The retro-wave has been washing our shores for a good while now, but for big adventure touring bikes it’s a new thing.
Suzuki is the first to the party with the V-Strom 1050, although we can expect plenty of other brands to follow suit, judging by the recent concept bikes from the likes of Ducati and Husqvarna, as well as paint jobs on the likes of the Yamaha Ténéré 700.
With the new V-Strom, Suzuki has taken inspiration from the DR-Z Paris-Dakar race bike and the DR Big production machine from the 1980s – and we love it!
Suzuki designers took the rectangular headlight as a key design concept, maintained the familiar ‘beak’ (which they claim was introduced to the world on the DR-Z, then copied by pretty much all adventure bike manufacturers), mimicked some of the lines of the old bikes, but kept the look modern and recognisably V-Strom. For me, the looks work a treat, especially in the DR Big-inspired white/orange and the Suzuki off-road racing yellow colour schemes, which are limited to the XT model (more about the differences in a moment). The links to the old Suzuki machinery are not just a nod to the past – the styling of the new bikes has been led by the same man who designed the DR Big.
Let’s address the elephant in the room: it’s the same old engine and chassis. Where the competition has moved to bigger and more sophisticated engines, the Suzuki is still powered by the same old 1037cc, liquid-cooled, DOHC, 90-degree V-twin. But it has been updated, mainly by the need to comply with the new Euro 5 emissions regulations, but there are perks to this. Claimed peak power has gone up by 7% to 106bhp at 8500rpm. Suzuki say that this has been achieved with re-profiled intake and exhaust cams, with increased lift duration and less overlap. But what goes up must come down, and after the updates the engine is marginally down on torque (from 101Nm to 100Nm), now peaking at 6000rpm – 2000rpm higher than before. The overall torque curve is now more linear, giving the bike more oomph in the midrange. In practice, I couldn’t tell much difference apart from the bike feeling a little perkier when I accelerated enthusiastically. There is suitable grunt available across the rev-range, and although the amount of power is not recordbreaking, the moments when you might need more than what’s on offer are few and far between.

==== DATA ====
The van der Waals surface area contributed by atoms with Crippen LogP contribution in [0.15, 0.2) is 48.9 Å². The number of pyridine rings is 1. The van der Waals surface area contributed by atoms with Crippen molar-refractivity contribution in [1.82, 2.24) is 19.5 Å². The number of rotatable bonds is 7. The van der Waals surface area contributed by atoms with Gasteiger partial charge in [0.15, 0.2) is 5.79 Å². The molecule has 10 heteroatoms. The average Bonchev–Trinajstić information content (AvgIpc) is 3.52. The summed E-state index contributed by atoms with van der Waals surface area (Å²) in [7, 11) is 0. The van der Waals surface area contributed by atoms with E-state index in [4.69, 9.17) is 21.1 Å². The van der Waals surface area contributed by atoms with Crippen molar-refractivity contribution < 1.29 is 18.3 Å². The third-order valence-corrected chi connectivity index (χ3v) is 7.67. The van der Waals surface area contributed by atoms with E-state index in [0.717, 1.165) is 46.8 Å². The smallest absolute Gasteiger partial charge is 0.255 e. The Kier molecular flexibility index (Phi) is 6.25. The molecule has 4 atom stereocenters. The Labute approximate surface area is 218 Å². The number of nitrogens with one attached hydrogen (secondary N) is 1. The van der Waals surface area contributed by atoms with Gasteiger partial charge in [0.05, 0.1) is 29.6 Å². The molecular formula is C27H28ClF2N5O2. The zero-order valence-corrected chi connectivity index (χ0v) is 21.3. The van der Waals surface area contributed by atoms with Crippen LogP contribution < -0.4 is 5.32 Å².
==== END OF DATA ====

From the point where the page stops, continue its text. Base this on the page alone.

Equally, the old frame is still up to the job. The twin-spar frame and the swingarm are both aluminium. They are light and slender enough to keep the bike just about below the obesity line. The kerb weight has gone up from 233kg to 247kg, which sounds like a big jump, but it’s worth remembering that the adventure bike to beat, the BMW R1250GS Adventure, is 268kg fully fuelled. And as is often the case with big bikes, the Suzuki carries that weight well. There were no times during our test ride that I felt the bike to be too big and cumbersome to do something. Even the little stint that we did on dirt roads was fine for a heavily road-biased machine.
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